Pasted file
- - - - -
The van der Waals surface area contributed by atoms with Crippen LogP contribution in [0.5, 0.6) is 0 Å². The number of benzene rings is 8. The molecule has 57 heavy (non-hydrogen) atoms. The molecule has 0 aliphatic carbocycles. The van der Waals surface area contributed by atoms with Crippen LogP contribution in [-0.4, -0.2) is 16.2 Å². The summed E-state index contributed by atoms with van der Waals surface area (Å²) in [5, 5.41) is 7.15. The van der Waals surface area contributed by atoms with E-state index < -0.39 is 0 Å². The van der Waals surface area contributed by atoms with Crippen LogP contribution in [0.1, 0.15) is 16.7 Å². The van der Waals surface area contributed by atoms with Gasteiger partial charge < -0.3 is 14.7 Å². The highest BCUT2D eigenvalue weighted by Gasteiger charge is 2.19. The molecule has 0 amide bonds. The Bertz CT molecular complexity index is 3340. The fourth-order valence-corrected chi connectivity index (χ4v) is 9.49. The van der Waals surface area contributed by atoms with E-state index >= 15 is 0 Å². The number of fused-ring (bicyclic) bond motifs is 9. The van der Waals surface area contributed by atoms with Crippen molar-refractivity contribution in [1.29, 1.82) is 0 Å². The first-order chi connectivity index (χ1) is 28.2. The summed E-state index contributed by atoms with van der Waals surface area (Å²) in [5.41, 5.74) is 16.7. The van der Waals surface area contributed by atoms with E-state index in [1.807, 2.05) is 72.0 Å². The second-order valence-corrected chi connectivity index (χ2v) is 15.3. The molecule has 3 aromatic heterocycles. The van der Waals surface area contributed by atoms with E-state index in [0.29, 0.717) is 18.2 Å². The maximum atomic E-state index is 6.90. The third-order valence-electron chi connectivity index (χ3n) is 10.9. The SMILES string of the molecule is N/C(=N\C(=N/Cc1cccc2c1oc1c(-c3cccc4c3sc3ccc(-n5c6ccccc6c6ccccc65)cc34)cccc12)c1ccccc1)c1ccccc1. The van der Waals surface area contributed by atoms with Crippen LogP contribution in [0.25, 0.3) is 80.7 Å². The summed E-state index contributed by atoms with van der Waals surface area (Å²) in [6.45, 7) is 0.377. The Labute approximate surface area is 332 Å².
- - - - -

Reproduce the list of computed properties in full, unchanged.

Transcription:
The van der Waals surface area contributed by atoms with Crippen LogP contribution in [0.5, 0.6) is 0 Å². The number of benzene rings is 8. The molecule has 57 heavy (non-hydrogen) atoms. The molecule has 0 aliphatic carbocycles. The van der Waals surface area contributed by atoms with Crippen LogP contribution in [-0.4, -0.2) is 16.2 Å². The summed E-state index contributed by atoms with van der Waals surface area (Å²) in [5, 5.41) is 7.15. The van der Waals surface area contributed by atoms with E-state index < -0.39 is 0 Å². The van der Waals surface area contributed by atoms with Crippen LogP contribution in [0.1, 0.15) is 16.7 Å². The van der Waals surface area contributed by atoms with Gasteiger partial charge < -0.3 is 14.7 Å². The highest BCUT2D eigenvalue weighted by Gasteiger charge is 2.19. The molecule has 0 amide bonds. The Bertz CT molecular complexity index is 3340. The fourth-order valence-corrected chi connectivity index (χ4v) is 9.49. The van der Waals surface area contributed by atoms with E-state index >= 15 is 0 Å². The number of fused-ring (bicyclic) bond motifs is 9. The van der Waals surface area contributed by atoms with Crippen molar-refractivity contribution in [1.29, 1.82) is 0 Å². The first-order chi connectivity index (χ1) is 28.2. The summed E-state index contributed by atoms with van der Waals surface area (Å²) in [5.41, 5.74) is 16.7. The van der Waals surface area contributed by atoms with E-state index in [1.807, 2.05) is 72.0 Å². The second-order valence-corrected chi connectivity index (χ2v) is 15.3. The molecule has 3 aromatic heterocycles. The van der Waals surface area contributed by atoms with E-state index in [0.29, 0.717) is 18.2 Å². The maximum atomic E-state index is 6.90. The third-order valence-electron chi connectivity index (χ3n) is 10.9. The SMILES string of the molecule is N/C(=N\C(=N/Cc1cccc2c1oc1c(-c3cccc4c3sc3ccc(-n5c6ccccc6c6ccccc65)cc34)cccc12)c1ccccc1)c1ccccc1. The van der Waals surface area contributed by atoms with Crippen LogP contribution in [0.25, 0.3) is 80.7 Å². The summed E-state index contributed by atoms with van der Waals surface area (Å²) in [6.45, 7) is 0.377. The Labute approximate surface area is 332 Å².